But as the move to Elstree had given bosses the chance to quite significantly increase the size of the ballroom, Strictly’s decamp back to Television Centre was scrapped when it reopened in 2018.

Strictly Come Dancing pros outside the old BBC Television Centre (Photo: BBC)
Strictly Come Dancing pros outside the old BBC Television Centre (Photo: BBC)

13. Friday is studio rehearsal day

James Jordan and Denise Van Outen in rehearsals in 2011 (Photo: Shutterstock)
James Jordan and Denise Van Outen in rehearsals in 2011 (Photo: Shutterstock)

All couples are required to be on site in the studio every Friday so they can run through their routines so the camera operators can get all the correct angles. This also gives them the chance to work with any props they’ll have on the show for the first time.

14. Rehearsals in the studio are strict

Each pair is only allowed to run through their routine a set number of times (often just twice) on Fridays, so that everyone gets the same amount of time in the ballroom.

Alexandra Burke and Gorka Marquez in Strictly rehearsals in 2017 (Photo: BBC)
Alexandra Burke and Gorka Marquez in Strictly rehearsals in 2017 (Photo: BBC)

15. It is the first time the contestants get to see their costumes for that week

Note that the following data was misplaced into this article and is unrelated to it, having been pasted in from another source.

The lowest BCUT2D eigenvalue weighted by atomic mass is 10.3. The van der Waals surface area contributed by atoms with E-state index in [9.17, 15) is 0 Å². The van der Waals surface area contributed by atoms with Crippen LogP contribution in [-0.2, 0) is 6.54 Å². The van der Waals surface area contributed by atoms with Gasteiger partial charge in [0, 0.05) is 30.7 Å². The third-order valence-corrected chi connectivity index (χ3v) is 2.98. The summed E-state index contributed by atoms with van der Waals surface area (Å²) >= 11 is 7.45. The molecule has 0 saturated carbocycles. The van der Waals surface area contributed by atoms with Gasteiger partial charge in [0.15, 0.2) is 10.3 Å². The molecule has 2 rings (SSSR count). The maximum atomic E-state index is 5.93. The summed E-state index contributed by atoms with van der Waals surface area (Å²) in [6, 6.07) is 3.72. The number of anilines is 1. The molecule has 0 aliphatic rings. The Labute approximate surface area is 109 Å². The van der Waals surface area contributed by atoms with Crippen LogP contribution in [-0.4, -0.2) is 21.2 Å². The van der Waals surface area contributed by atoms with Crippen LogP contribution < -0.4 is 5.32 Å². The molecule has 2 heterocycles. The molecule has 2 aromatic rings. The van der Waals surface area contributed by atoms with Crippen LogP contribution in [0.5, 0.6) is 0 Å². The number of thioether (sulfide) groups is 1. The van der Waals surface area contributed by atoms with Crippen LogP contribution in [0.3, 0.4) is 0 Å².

2018 contestant Dr Ranj revealed to HuffPost: “You go into wardrobe to try on your outfit and we’d all be in there together, boys on one side, girls on the other side. No one gets to see that bit and it’s also the first time you get to see the other contestants all week and it’s a really lovely moment.”

16. A full dress run then takes place on Saturday

After the celebrities and dancers arrive at the studio on Saturday morning, they all go into hair, make-up and wardrobe to be kitted out for the live show.

After lunch, they run the whole show through from start to finish with hosts Tess Daly and Claudia Winkleman. However, the judges are not present, with members of the production team sitting in on the panel instead so that producers can run everything to time.

It is the first and only time that the contestants get to actually dance in their costumes before the show, so if there are any issues, very swift adjustments have to be made.

17. The judges watch the dress rehearsal from their dressing rooms

While the judges are never told what comments or marks to give, they do get to see a live stream of the contestants’ rehearsals to help them get an idea of what to look out for later that evening.

18. The singers find out the songs at the beginning of each week

By Tuesday, the session singers know what they will be singing come Saturday night and then have a few days to get them in their heads.

“We’re sent an edit of the track that the dancers will dance to, and we learn our lead vocals on our own during the week,” singer Tommy Blaize told HuffPost in 2017.

Some of the Strictly Come Dancing singers (Photo: BBC)
Some of the Strictly Come Dancing singers (Photo: BBC)

19. The singers all rehearse individually, before coming together on Fridays

“The first time we get together is about 6pm on Friday evening for about an hour in a room at Elstree and check everything is alright,” Tommy said. “Then from 7pm until about 10pm, we go into practise with the rhythm section and vocals so that the sound department can get a grip of what’s going on.”